For example, a study of opiate users in New York City found that rehab facilities often employed male counselors, and that male clients outnumbered female clients. This is not a new study, but some of these facts may hold true in treatment facilities today, and they do matter. Women who have endured trauma perpetrated by men may not be comfortable with the idea of participating in therapy with men, and these women may not need the same types of therapy men do. They might need to discuss trauma, for example, or include their children in their treatment. Men might not have these same needs. Studies like this suggest that women might need programs geared just for them, or they might do better in programs that are run by and include only women.

Similarly, women enrolled in treatment may enjoy therapies that are:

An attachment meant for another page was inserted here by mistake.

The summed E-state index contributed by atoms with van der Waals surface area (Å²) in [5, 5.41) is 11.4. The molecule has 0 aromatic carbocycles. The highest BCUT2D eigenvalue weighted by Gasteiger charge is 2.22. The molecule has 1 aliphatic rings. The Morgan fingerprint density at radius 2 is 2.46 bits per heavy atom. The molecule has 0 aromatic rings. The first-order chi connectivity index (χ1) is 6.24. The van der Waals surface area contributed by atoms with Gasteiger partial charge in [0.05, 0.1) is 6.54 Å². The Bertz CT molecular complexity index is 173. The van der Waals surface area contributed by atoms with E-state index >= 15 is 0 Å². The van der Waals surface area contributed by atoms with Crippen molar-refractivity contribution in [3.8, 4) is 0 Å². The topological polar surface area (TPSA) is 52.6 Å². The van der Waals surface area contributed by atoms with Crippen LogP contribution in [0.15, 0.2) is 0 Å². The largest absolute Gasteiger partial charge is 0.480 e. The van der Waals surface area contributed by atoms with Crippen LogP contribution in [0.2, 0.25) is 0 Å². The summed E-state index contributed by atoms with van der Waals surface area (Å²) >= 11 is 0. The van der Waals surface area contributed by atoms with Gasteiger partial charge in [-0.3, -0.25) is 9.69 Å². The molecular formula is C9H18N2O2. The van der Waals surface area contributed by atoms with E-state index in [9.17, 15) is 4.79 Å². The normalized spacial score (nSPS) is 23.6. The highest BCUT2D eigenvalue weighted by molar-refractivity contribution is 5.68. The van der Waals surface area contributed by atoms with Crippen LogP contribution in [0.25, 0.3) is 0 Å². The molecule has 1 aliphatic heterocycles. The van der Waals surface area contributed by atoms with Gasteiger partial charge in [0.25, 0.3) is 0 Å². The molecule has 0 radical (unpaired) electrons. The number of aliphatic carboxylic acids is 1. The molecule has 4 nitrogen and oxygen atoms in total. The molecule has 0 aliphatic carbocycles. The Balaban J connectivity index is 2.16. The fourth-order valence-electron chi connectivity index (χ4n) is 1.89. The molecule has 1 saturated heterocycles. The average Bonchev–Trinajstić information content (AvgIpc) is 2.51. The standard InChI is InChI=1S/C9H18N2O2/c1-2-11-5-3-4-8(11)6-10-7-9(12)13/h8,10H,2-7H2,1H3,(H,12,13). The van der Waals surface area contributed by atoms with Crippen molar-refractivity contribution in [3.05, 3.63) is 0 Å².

• Collaborative
  • Supportive
  • Inclusive
  • Nurturing

They might do well in one-on-one therapy sessions that have a slightly combative, clinical tone, but they might also enjoy group sessions in which they can connect with other women and learn in a group setting. Some women find these settings just a little less threatening, and they may be less likely to drop out of care if they can get help in this sort of format.

Finding Help

Women who have developed opiate addictions can and do get better with the right kind of help. If you’re trying to reach out to someone you love who has an addiction, or you’d like to find out more about what you’ll need to do to leave opiates out of your own future, we’d like to help.

Foundations Recovery Network programs specialize in providing Dual Diagnosis care. We can assist with almost any mental health issue that could arise in the context of an addiction, and our therapies are designed to boost insight and skills, so people can keep both problems under control in the future. Many of our facilities offer special treatment tracks just for women, and some offer care only for women. Please call, and our admissions coordinators can tell you more.